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Richardson, CF close deals for Viterra assets

Sales of port terminal stake to Richardson, stores to Agrium pending

A number of Viterra's grain elevators, mills and other former assets of the Prairie grain-handling giant are now officially under new management.

Viterra, Canada's biggest grain handler and now an arm of Swiss commodity firm Glencore, announced Wednesday it has formally completed deals to sell certain Viterra assets to Richardson International, and to sell a stake in an Alberta nitrogen fertilizer plant to CF Industries.

New signage is now on order for 19 Viterra elevators and the 13 crop input centres co-located with those elevators, all of which are now officially branded Richardson Pioneer.

The deal marks a substantial boost in capacity for Richardson Pioneer -- the Prairie grain handling arm for Winnipeg-based Richardson -- and marks "an important milestone in our company history... as we celebrate the 100th anniversary of Richardson Pioneer in 2013," Richardson International CEO Curt Vossen said.

From a grain handling perspective, the deal is expected to give Glencore and Richardson roughly equal market shares of about 34-36 per cent on the Prairies, up from about 24-25 per cent for Richardson and down from 42 per cent for Glencore.

Elevators sold in this deal are at Dawson Creek and Fort St. John, B.C.; Lacombe, Lavoy, High Level, Vulcan and Provost, Alta.; Assiniboia, Carrot River, Davidson, Kindersley, Alameda, Melville, Langenburg, Maple Creek, White City and Unity, Sask.; and Letellier and Arborg, Man.

Viterra's Can-Oat Milling business, with oat processing plants at Portage la Prairie, Man., Martensville, Sask. and Barrhead, Alta., will also now be branded Richardson Milling, as will the 21st Century Grain Processing oat plant at South Sioux City, Neb. and wheat mill at Dawn, Tex.

Can-Oat and 21st Century together had made Viterra the largest oat miller in North America. Richardson's interests in food processing until now had been mainly in cooking oils, margarines and shortenings, connected to its canola processing plants.

The sale to Richardson is also now finalized for one of Viterra's three port terminals at Thunder Bay, Ont.

Richardson, which already operates a 208,500-tonne capacity terminal at Thunder Bay, said the deal "will increase capacity and enhance the company's operations through that port."

Glencore's other deal closing Wednesday was for its 34 per cent stake in the Canadian Fertilizers Ltd. (CFL) nitrogen processing plant at Medicine Hat, Alta.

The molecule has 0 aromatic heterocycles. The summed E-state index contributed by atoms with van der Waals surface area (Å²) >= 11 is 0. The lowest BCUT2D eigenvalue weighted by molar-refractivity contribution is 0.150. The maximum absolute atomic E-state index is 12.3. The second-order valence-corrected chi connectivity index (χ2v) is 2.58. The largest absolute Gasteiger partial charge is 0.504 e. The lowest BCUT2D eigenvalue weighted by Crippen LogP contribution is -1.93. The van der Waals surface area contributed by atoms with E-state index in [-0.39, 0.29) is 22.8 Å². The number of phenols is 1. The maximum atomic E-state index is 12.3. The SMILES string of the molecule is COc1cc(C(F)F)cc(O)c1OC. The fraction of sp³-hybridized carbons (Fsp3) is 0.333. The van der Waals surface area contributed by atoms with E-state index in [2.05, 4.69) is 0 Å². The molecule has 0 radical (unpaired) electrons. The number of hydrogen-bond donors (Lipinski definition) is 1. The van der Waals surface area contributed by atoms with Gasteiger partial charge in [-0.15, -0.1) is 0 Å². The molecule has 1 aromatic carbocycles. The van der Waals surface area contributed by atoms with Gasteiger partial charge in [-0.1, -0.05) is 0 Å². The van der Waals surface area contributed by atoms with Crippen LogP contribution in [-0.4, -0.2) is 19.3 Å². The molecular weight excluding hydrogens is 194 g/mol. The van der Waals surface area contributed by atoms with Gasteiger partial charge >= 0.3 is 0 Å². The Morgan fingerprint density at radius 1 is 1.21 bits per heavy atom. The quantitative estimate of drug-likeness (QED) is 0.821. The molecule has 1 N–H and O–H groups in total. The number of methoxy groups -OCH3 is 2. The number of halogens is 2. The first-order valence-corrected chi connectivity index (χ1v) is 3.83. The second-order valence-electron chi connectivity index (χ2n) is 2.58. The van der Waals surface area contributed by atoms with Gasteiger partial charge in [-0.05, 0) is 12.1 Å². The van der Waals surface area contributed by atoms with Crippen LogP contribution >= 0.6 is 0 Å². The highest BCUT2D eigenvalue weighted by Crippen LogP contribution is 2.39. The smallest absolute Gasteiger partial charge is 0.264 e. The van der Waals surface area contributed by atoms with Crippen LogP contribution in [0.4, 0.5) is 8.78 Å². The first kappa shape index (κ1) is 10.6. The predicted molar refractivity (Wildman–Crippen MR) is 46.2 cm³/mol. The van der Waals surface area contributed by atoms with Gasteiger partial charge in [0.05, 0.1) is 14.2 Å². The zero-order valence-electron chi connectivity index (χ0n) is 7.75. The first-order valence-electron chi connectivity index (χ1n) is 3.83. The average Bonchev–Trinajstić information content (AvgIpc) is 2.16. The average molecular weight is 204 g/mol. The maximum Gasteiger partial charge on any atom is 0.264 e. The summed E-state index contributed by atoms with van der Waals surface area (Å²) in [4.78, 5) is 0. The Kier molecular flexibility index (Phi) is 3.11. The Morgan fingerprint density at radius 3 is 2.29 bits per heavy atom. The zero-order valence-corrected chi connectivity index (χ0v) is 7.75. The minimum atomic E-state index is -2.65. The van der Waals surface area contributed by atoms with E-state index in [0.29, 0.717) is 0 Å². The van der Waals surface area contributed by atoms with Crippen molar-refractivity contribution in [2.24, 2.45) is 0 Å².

That stake now belongs to the plant's majority owner, U.S. fertilizer firm CF Industries, for the price of $175 million plus working capital.

The Medicine Hat facility has two ammonia plants with total annual capacity of 1.25 million tons, plus a urea plant with annual capacity of 810,000 tons.

Illinois-based CF said in a release Tuesday that the Viterra deal increases its total annual marketable nitrogen volume by about 425,000 gross tons of ammonia and 275,000 tons of urea.

Glencore had previously agreed in March to sell the Medicine Hat stake to Agrium, the Calgary-based fertilizer giant. Agrium gave up that stake to CF in a separate agreement announced in August.

Store by store

Agrium's $915 million deal with Glencore to buy 232 of Viterra's 258 Canadian agri-product retail outlets, plus all of Viterra's 17 ag retail facilities in Australia, still awaits approval from Canada's Competition Bureau.

Richard Downey, Agrium's vice-president of corporate relations, said the Competition Bureau's approval process for its transaction had been expected to take longer than it would for Glencore's deal with Richardson, as the bureau evaluates the locations of each individual store and facility included in the deal.

Downey, when asked, wouldn't speculate Wednesday as to how much longer the bureau's approval process will take. Agrium CEO Mike Wilson was quoted in November 2012 as saying the company hoped to close its deal late in the first quarter of 2013.

One piece also remains to be finalized in Glencore's deal with Richardson: a 25 per cent stake in Viterra's Cascadia port terminal at Vancouver.

A Richardson spokesperson said Wednesday the details are still being finalized on the sale of the Cascadia share, but the company doesn't expect it will take much longer for the deal to be completed.

Related stories:
Richardson cleared for West Coast terminal expansion, April 15, 2013
Richardson cleared to buy into Viterra's handle,
Dec. 20, 2012
That's a wrap: Glencore now running Viterra,
Dec. 17, 2012
Agrium sees owning Viterra farm stores early next year,
Nov. 16, 2012



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